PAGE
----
Lawmakers are clearing the decks as they eye the exits, but a partial government shutdown may stand in the way of a speedy getaway home for Christmas and the new year.
For the second time this month, Congress enters the final week before a Friday deadline with no long-term agreement on crucial funding questions. The current continuing resolution funding the Homeland Security Department and other agencies lasts only until Dec. 21. And with the House out until late Wednesday, that leaves precious little time for a vote, let alone negotiations between President Trump and congressional Democrats.
Trump is insisting on $5 billion to build a border wall, and Democrats are holding the line at no more than $1.6 billion for other forms of border security. House Minority Leader Nancy Pelosi and Senate Minority Leader Chuck Schumer have proposed passing most of the spending bills that have already been negotiated and passing a yearlong continuing resolution for DHS. It is not clear where the negotiation will land, or if it can be settled before the deadline, but in the past Democrats have settled for more funding as long as it is spent on more detention beds rather than physical infrastructure or agents.
The Hill ticked off a number of to-do items last week, including bicameral passage of a multibillion-dollar farm bill and overhaul of internal rules governing sexual-harassment allegations and settlements, as well as Senate condemnation of Saudi Arabian Crown Prince Mohammad bin Salman for the murder of columnist Jamal Khashoggi and American involvement in Yemen. Senate Majority Leader Mitch McConnell also hopes to schedule votes on more of Trump’s nominees before the end of the year.
The penultimate big-ticket to-do item is sweeping criminal-justice reform, which is expected to pass the Senate early in the week after a consideration of amendments from opponents like Sens. Tom Cotton and John Kennedy. Soon after, it will make its way back to the House, where a version already passed earlier this year. “Have you heard anything negative about it passing?” Senate Judiciary Chairman Chuck Grassley asked reporters rhetorically Thursday.
Here’s what else is on tap:
DEFENSE AND FOREIGN POLICY
Senators last week delivered a symbolic rebuke to the Trump administration on Saudi Arabia, voting first to end U.S. military support for the war in Yemen and then to blame the Saudi crown prince for the murder of Khashoggi. The resolution calling to withdraw U.S. support for Saudi-backed forces at war in Yemen won’t be coming up for a vote in the House this Congress, but Rep. Ro Khanna has said he’ll reintroduce his measure once Democrats take back the lower chamber next year.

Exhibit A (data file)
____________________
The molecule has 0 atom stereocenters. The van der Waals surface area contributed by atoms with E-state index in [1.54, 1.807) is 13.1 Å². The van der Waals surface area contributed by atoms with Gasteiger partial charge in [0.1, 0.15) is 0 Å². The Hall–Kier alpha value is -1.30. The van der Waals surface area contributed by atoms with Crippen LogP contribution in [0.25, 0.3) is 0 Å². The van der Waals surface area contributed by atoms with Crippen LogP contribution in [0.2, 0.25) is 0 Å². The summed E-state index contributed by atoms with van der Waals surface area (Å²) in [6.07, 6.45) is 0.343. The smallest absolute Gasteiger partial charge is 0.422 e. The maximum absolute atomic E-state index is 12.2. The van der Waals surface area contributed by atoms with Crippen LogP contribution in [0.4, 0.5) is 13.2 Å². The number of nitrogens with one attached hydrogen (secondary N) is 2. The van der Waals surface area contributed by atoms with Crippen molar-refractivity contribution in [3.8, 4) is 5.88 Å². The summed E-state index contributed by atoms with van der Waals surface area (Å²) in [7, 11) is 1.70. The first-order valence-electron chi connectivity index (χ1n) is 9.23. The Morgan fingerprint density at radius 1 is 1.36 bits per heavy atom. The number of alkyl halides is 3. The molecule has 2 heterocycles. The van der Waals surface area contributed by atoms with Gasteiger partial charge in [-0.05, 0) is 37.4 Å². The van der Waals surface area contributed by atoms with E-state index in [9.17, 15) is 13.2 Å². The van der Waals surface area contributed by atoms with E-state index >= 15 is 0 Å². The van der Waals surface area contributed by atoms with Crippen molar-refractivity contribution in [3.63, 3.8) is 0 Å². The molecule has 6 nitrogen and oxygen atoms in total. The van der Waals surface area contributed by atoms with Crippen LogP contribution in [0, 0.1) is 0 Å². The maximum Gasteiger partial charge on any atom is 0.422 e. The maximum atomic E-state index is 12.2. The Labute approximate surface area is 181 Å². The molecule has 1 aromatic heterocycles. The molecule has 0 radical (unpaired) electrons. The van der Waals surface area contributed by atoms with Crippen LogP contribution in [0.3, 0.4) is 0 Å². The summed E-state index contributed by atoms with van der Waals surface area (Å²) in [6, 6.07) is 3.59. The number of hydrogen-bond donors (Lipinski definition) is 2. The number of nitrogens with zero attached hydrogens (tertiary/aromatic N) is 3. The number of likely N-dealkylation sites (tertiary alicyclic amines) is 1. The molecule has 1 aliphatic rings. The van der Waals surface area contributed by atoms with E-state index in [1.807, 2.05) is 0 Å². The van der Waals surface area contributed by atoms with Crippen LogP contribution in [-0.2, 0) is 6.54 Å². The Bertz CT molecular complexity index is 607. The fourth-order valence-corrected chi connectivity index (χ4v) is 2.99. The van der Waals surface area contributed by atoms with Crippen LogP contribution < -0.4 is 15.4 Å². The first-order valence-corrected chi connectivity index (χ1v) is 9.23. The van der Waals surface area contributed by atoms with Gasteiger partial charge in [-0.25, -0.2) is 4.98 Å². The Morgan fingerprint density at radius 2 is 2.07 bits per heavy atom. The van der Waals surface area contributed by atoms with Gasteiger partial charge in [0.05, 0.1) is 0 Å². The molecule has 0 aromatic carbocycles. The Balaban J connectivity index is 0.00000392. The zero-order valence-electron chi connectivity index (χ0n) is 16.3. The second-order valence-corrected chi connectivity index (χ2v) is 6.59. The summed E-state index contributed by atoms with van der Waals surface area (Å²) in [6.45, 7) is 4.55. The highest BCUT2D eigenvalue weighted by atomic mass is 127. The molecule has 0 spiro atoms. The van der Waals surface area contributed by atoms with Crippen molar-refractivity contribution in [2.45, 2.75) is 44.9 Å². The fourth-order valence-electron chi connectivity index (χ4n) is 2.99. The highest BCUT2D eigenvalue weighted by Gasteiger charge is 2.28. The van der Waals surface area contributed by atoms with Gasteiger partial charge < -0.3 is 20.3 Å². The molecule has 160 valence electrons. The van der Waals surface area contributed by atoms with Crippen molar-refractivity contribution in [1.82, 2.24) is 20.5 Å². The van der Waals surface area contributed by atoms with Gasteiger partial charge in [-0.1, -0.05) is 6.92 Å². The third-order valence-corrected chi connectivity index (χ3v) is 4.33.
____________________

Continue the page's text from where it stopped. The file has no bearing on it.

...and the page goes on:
Senate Democrats, meanwhile, have announced that Sens. Tammy Duckworth, Joe Manchin, and Doug Jones will fill the open spots on the Armed Services Committee next year. They’ll replace Sens. Bill Nelson, Claire McCaskill, and Joe Donnelly, who all lost their reelection bids in November.
ENERGY AND ENVIRONMENT
Lawmakers are jockeying this week to tack a lands package that would permanently reauthorize the Land and Water Conservation Fund onto a year-end spending bill—assuming there is one.
But lawmakers and other sources say some sticking points remain in the negotiations on a lands package, which would also include a range of sportsmen-access and parochial-land conveyance bills. Fights over Endangered Species Act authorities, among other things, surfaced last week.
An energy-heavy tax-extenders package is also looking for a ride on the spending vehicle. That package could retroactively extend production tax credits for biomass, geothermal, hydropower, and other renewable-energy development for 2018.
Meanwhile, a coalition of lawmakers representing coal-producing states is now pushing a new tax credit for carbon capture and sequestration. Trump signed a similar tax provision into law as part of the Bipartisan Budget Act of 2018, and many heralded that move as a big step toward limiting coal-linked carbon emissions. The new credit would slightly decrease the amount of carbon captured that is necessary to access another related credit that has been in law since 2005.
A court decision out of Texas Friday evening knocked down the Affordable Care Act after finding it cannot be separated from the individual mandate, which the court deemed unconstitutional.
“In the face of overwhelming textual and Supreme Court clarity, the Court finds it is ‘unthinkable’ and ‘impossible’ that the Congress would have created the ACA’s delicately balanced regulatory scheme without the Individual Mandate,” wrote District Judge Reed O’Connor.
The decision came out the night before Obamacare open enrollment ended. Centers for Medicare and Medicaid Services Administrator Seema Verma tweeted that the decision is still moving through the courts and does not affect the upcoming plan year.
“[T]he exchanges are still open for business and we will continue with open enrollment. There is no impact to current coverage or coverage in a 2019 plan,” she said.
Trump took to Twitter to immediately put the pressure on lawmakers to pass a new health care law. “Now Congress must pass a STRONG law that provides GREAT healthcare and protects pre-existing conditions. Mitch and Nancy, get it done!” he wrote.